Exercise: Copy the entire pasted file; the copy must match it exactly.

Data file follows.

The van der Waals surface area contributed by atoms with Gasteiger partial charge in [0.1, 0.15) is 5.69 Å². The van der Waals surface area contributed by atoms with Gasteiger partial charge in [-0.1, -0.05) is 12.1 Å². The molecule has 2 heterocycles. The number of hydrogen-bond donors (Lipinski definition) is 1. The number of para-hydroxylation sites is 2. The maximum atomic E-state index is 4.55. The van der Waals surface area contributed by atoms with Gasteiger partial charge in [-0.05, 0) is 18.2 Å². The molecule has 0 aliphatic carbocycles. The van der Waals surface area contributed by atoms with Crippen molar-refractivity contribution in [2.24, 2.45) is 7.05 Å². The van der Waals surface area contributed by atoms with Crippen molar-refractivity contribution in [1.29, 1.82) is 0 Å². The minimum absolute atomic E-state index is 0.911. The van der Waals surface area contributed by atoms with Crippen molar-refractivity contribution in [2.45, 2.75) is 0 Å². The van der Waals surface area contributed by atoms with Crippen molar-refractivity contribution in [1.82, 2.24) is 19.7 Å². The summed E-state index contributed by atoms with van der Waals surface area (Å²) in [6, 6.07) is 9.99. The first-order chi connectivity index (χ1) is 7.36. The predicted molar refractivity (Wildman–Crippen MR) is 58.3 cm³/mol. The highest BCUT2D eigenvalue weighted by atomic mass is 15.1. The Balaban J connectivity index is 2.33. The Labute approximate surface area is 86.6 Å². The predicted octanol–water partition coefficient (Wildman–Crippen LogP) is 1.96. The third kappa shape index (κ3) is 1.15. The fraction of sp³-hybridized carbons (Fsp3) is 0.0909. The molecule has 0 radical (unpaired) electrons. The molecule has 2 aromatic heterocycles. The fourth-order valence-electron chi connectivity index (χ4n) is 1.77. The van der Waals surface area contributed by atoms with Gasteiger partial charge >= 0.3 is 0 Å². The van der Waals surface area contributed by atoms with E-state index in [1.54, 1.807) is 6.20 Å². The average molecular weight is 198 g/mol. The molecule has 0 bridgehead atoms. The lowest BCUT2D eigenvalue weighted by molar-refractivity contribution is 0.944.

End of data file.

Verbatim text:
The van der Waals surface area contributed by atoms with Gasteiger partial charge in [0.1, 0.15) is 5.69 Å². The van der Waals surface area contributed by atoms with Gasteiger partial charge in [-0.1, -0.05) is 12.1 Å². The molecule has 2 heterocycles. The number of hydrogen-bond donors (Lipinski definition) is 1. The number of para-hydroxylation sites is 2. The maximum atomic E-state index is 4.55. The van der Waals surface area contributed by atoms with Gasteiger partial charge in [-0.05, 0) is 18.2 Å². The molecule has 0 aliphatic carbocycles. The van der Waals surface area contributed by atoms with Crippen molar-refractivity contribution in [2.24, 2.45) is 7.05 Å². The van der Waals surface area contributed by atoms with Crippen molar-refractivity contribution in [1.29, 1.82) is 0 Å². The minimum absolute atomic E-state index is 0.911. The van der Waals surface area contributed by atoms with Crippen molar-refractivity contribution in [2.45, 2.75) is 0 Å². The van der Waals surface area contributed by atoms with Crippen molar-refractivity contribution in [1.82, 2.24) is 19.7 Å². The summed E-state index contributed by atoms with van der Waals surface area (Å²) in [6, 6.07) is 9.99. The first-order chi connectivity index (χ1) is 7.36. The predicted molar refractivity (Wildman–Crippen MR) is 58.3 cm³/mol. The highest BCUT2D eigenvalue weighted by atomic mass is 15.1. The Balaban J connectivity index is 2.33. The Labute approximate surface area is 86.6 Å². The predicted octanol–water partition coefficient (Wildman–Crippen LogP) is 1.96. The third kappa shape index (κ3) is 1.15. The fraction of sp³-hybridized carbons (Fsp3) is 0.0909. The molecule has 0 radical (unpaired) electrons. The molecule has 2 aromatic heterocycles. The fourth-order valence-electron chi connectivity index (χ4n) is 1.77. The van der Waals surface area contributed by atoms with Gasteiger partial charge >= 0.3 is 0 Å². The van der Waals surface area contributed by atoms with E-state index in [1.54, 1.807) is 6.20 Å². The average molecular weight is 198 g/mol. The molecule has 0 bridgehead atoms. The lowest BCUT2D eigenvalue weighted by molar-refractivity contribution is 0.944.